The latest data and analysis from Halifax has revealed that house prices in the three months to July increased by 3.3% against the same period a year earlier with the average house price rising to hit a new record of £230,280.
Halifax revealed that on a monthly basis, prices rose by 1.4% in July, while in the latest quarter (May-July) prices were 1.3% higher than in the preceding three months (February-April 2018)
Fall in housing activity in June
UK home sales fell by 3% to 96,340 in June. In the three months to June sales were unchanged from the previous three months. The volume of residential transactions has been broadly flat over the past year and is likely to remain so in the coming months. (Source: HMRC, seasonally-adjusted figures)
Mortgage approvals rise again for second successive month
Bank of England industry-wide figures show that the number of mortgages approved to finance house purchases – a leading indicator of completed house sales – grew by 1.4% between May and June to 65,619 – the second highest monthly level this year. There are some encouraging signs with mortgage approvals up 4.1% since April, however, demand remains weak. (Source: Bank of England, seasonally-adjusted figures)
Housing activity remains steady
New buyer enquiries have been flat or falling for 18 consecutive months, whilst agreed sales deteriorated between May and June. On past evidence, both sets of data point to mortgage approvals holding broadly flat until the end of 2018. On the supply side, new instructions, which had fallen for 26 consecutive months have now edged up in the past two months. (Source: Royal Institution of Chartered Surveyors’ (RICS) monthly report)
Russell Galley, Managing Director, Halifax, said: “House prices picked up in July, with the annual rate of growth rising from 1.8% in June to 3.3% in July, the largest increase since last November. The average house price is now £230,280, the highest on record. House prices in the three months to July were 1.3% higher than in the previous quarter, the fastest quarterly increase, again, since November.
While the quarterly and annual rates of house price growth have improved, housing activity remains soft. Despite the recent modest improvement in mortgage approvals, the latest survey data for new buyer enquiries and agreed sales suggest that approvals will remain broadly flat until the end of the year.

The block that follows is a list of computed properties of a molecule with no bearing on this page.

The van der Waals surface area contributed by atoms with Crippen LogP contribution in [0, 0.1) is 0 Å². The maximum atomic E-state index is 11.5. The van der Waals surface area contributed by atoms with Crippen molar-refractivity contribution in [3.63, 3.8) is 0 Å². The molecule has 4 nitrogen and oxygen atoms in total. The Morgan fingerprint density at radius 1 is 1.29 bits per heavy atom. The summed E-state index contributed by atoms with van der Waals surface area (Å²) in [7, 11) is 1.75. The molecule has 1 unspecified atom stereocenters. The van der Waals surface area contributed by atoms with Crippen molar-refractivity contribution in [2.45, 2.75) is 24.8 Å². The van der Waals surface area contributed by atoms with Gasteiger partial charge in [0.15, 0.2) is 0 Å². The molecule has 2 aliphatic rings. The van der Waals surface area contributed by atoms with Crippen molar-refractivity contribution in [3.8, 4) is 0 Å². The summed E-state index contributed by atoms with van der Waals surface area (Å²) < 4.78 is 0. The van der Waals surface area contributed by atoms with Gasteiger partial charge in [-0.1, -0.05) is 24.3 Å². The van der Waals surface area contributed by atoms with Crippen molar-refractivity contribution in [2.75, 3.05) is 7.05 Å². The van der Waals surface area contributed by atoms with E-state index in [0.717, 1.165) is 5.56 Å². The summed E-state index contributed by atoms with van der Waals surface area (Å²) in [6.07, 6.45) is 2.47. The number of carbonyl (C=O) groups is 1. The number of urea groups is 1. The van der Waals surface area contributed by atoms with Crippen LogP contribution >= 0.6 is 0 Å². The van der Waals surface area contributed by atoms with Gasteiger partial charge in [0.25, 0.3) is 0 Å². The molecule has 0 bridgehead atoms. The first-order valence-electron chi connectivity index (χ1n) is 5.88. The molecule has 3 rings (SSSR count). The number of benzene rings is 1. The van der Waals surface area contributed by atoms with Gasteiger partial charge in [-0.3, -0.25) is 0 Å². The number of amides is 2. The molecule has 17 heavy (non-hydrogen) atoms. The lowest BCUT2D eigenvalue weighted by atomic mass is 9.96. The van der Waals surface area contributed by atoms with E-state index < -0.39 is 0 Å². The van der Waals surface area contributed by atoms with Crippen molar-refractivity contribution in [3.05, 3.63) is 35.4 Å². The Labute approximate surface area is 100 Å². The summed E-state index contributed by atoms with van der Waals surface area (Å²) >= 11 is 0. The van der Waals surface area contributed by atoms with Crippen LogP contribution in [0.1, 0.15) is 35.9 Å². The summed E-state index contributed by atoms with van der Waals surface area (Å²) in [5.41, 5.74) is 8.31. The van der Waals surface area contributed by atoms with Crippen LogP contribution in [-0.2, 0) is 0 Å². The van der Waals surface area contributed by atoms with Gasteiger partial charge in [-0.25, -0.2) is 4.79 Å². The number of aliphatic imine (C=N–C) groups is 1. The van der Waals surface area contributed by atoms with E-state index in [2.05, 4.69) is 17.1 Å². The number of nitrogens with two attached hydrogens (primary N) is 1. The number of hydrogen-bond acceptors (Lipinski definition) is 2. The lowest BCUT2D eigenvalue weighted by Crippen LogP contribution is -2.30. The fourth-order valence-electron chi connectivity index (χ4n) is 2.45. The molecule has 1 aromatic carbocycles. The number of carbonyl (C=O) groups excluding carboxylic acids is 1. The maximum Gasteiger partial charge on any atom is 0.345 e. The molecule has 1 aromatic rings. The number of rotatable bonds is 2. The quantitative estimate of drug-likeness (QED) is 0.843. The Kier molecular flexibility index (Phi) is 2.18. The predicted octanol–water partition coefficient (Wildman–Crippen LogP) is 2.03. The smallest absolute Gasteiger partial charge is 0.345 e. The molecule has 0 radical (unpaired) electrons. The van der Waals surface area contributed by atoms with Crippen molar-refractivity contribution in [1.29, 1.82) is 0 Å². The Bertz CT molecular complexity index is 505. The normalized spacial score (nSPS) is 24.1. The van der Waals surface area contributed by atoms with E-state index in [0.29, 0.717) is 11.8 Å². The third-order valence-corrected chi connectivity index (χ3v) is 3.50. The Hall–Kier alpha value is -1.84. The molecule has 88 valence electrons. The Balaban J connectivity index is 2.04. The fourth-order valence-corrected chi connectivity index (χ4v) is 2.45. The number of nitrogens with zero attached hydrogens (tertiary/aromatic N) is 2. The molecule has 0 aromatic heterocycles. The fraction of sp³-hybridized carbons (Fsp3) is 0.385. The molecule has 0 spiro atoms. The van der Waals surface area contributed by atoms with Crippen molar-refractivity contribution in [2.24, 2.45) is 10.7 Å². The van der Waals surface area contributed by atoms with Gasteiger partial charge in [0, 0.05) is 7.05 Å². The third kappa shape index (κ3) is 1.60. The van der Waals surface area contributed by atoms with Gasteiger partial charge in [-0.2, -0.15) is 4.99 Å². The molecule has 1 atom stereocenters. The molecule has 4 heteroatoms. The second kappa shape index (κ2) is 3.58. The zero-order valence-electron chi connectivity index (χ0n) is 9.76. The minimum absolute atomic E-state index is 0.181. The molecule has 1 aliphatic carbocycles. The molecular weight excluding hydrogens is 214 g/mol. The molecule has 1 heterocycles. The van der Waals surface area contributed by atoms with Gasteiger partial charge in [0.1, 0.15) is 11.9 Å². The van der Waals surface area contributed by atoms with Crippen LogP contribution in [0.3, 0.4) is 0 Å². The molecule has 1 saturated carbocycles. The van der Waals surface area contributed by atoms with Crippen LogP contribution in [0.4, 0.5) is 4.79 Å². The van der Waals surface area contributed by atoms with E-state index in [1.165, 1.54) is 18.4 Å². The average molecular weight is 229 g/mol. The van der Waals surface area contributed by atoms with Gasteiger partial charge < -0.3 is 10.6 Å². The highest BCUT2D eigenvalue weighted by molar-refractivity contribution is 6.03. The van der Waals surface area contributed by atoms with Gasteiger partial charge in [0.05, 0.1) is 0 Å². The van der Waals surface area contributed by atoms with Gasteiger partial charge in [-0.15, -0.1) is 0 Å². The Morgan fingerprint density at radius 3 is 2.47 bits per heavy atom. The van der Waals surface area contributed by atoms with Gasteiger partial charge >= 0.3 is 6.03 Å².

In contrast, the labour market remains robust, with the numbers of people in employment rising by 137,000 in the three months to May with much of the job creation driven by a rise in full-time employment. Pressures on household finances are also easing as growth in average earnings continues to rise at a faster rate than consumer prices. With regards to the recent rise in the Bank of England Base Rate, we do not anticipate that this will have a significant effect on either mortgage affordability or transaction volumes.”
Jeremy Leaf, north London estate agent and a former RICS residential chairman, says: “House prices experienced a rebound in July but this was mainly due to shortage of stock and continuing low mortgage rates, as we have found on the high street that many buyers have already factored in the increase in interest rates. It is almost as if the north/south divide is working in reverse with more activity outside rather than inside the capital.
There is still no clear pattern to the market after June saw the slowest growth for five years. Viewings are up but it is hard to obtain commitment as political and economic uncertainty remain.
We are looking forward to a reasonably active summer and autumn period as fewer but more serious buyers come to terms with changed market conditions.
Jonathan Harris, director of mortgage broker Anderson Harris, says: “Mortgage approvals continue to be strong and we don’t expect this month’s interest rate rise on its own to have too much of an impact. However, it may cause some nervousness going forward as buyers worry about the possibility of future rate rises. It is no surprise then that fixed-rate mortgages continue to be by far the most popular product as borrowers look to protect themselves against future uncertainty.”
Mark Readings, Founder and Managing Director of Online Estate Agency, House Network, said: “The UK property market remains resilient despite political uncertainty. The second half of the year is proving to be more positive, with many areas continuing to see moderate growth. At House Network, we are seeing record levels of market appraisals being untaken which would suggest homeowners are positive about the market as they develop Brexit fatigue.
Following the recent moderate rate hike to 0.75 by the BOE, mortgage rates still remain low and this small increase is unlikely to put anyone off buying a property as rental prices continue to increase.”
Russell Quirk, founder and CEO of Emoov.co.uk, commented: “While these house price reports cover the whole of the UK and provide us with an average which, of course, can conceal regional idiosyncrasies, the current trajectory of the UK property market is one that favours homeowners both existing and aspiring.
In fact, this could be described as house price growth utopia as any news of an overly excessive increase is criticised as bad for home buyers, while a fall is met with toxicity by those that already own a home. Many usual voices will be quick to highlight a ‘lacklustre property landscape’, but the highest increase in prices since November speaks for itself and is still palatable, if not absolutely ideal for both camps.
Prices are up annually and while a slightly weary market hasn’t narrowed the unaffordability gap over the last year or two, it has at least stalled it from widening somewhat.”
Source: Property Reporter UK